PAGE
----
Wednesday, August 10, 2011

If you hear a crash, followed

by a thump, it is just me, throwing my Singer Spartan out of the window.  The Spartan is a little Singer, made mid last century, and is an underrated little machine.  Except this one.  This one is over-rated.  I bought it a few years ago, at the start of my vintage sewing machine addiction.  I bought it from a sailor, who while not drunk perhaps, was definitely holding an open beer, but as we were on the dock at his berth, who am I to judge?  He was living on his boat, looking to get rid of any little thing he didn't need, and figured a sewing machine was one of those things.  I gave him a $20 and we both went away happy.

When I got it home, I found that a night light had been hardwired into the motor, and them electrical taped around the arm of the machine, to serve as a light for sewing.  The electrical tape had morphed into a new and interesting substance, both more and less than it once was.  It took a long time to get it all off, and there is still some tape residue that i had given up on disgust.(Spartans didn't come with a light.) When i disconnected the night lite from the motor, I realized that the wiring to the motor and the pedal really needed replacing, so I researched and did that.

I turned to the cleaning and de linting, and while taking apart the tension, lost a small essential part called the check spring.  The machine sits for about a year in here, with a note under the presser foot: lost check spring. Finally  I remember to buy a check spring, reassemble the tension, oil again, and rev her up.  Still some incipient thread breaking issues, but it seems like a burr in the slide plate, where the needle goes through, and that is simple enough to fix, once I find the abrasive string made for that purpose.  I notice that the motor seems to be running heavy, and power through a bunch of string blocks.  i figure a life at sea has left this machine with some stiffness and it would work itself through.

Then the lights went out.  Not the light on the machine- remember, the Spartan didn't have a light, and I removed the clever but stupid solution.  The lights in the room.  It was hard to think about the lights though, because my hand felt like it was on fire and my hair was standing on end. This faded after a moment, and I sat quietly in the dark for a moment, gathering myself. The hall light was on, and so it wasn't the whole house, it was just the things plugged into the power strip.

Remember when i said that the motor was running heavy, but I powered through?  That was because the cord was wrapped around the flywheel, merrily removing the insulation from the new cord with every turn.   The burning feeling was the shock I got, and the dark was from the power strip going out.

Calmly, I unplug the machine.  I see that in the excitement, the thread has tangled around the check spring, pulling it out of shape.  Numbly, I take the tension apart, untangle the check spring, and promptly drop the spring.  It rolls away.  I concede defeat, and back slowly out of the room.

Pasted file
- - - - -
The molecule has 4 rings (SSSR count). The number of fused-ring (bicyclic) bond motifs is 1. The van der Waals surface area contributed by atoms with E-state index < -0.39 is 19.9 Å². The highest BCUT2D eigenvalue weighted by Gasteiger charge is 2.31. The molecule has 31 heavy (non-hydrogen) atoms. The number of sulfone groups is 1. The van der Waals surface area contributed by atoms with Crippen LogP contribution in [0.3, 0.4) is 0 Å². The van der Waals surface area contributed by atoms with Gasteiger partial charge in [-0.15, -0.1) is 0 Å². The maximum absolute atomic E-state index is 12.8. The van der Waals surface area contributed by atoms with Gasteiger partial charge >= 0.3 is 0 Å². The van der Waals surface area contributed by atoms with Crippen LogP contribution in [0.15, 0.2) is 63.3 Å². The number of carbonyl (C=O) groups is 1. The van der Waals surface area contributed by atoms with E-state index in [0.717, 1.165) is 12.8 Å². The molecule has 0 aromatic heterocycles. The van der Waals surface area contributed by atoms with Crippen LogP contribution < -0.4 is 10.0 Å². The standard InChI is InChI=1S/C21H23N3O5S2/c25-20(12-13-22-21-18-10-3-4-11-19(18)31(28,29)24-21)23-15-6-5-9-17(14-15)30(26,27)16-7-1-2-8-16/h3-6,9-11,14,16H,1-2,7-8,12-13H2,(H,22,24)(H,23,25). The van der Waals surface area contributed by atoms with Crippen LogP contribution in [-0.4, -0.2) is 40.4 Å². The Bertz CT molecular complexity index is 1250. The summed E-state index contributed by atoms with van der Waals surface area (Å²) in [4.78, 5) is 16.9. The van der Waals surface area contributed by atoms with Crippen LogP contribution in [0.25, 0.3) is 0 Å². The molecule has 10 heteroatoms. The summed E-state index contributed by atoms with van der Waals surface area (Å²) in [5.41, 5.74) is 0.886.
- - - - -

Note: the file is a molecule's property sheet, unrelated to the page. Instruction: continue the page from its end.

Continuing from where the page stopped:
7 comments:

Anonymous said...

Cindi Peters makes an after market hand crank and spoked wheel that fits (and works) wonderfully.

RileyG

Anonymous said...

Too funny! They make a lovely little hand crank!

DragonPoodle said...

it's a good thing you are a nurse!

Michele Bilyeu said...

Oh my word. I am so sorry, but this had me howling and I agree with DragonPoodle..good thing you are a nurse! At least it was only $20. So can you run AC/DC now or still American only. You didn't say where the sailor was from ;) Actually, now that I think of it, best sailor story I've heard!

AlisonH said...

What they said. Goodness, Laura. (I showed you off on Thursday, by the way, wearing the shawl from the merino you dyed and surprised me with.)

Cheryl's Teapots2Quilting said...

I converted my Spartan to a hand crank last week. It sews beautifully! It worked with the motor, but, I hadn't done more than test it with the motor on it because I didn't have a belt for it at first. I'll use it with the motor sometimes, but, I'm having too much fun hand cranking it right now. Check with Cindy Peters for a spoked hand wheel and a crank. Then you will like these little beauties. I'm kinda afraid of some of these old motors and wiring, especially if someone has messed with the wiring (especially while drinking).

Miss Kitty said...

:-(

I hate when stuff like this happens. Especially with an older machine for which you had high hopes, or which you used for many, many years before the trouble.

You've inspired me to post about my Mom's sewing machines. She has four: a 1960s Kenmore that wa a gift from Grandma; an early-1990s Brother that is her main work-horse, since the old Kenmore needs a lot of help; my fancy Brother CS6000i, just a couple years old and that Mom uses for fancy stitches; and a late-1990s Pfaff serger that was a hand-me-down to Mom from Aunt Sophie upon her purchase of a brand-new Pfaff serger that does everything except your taxes.

Hmm...a new post is writing itself.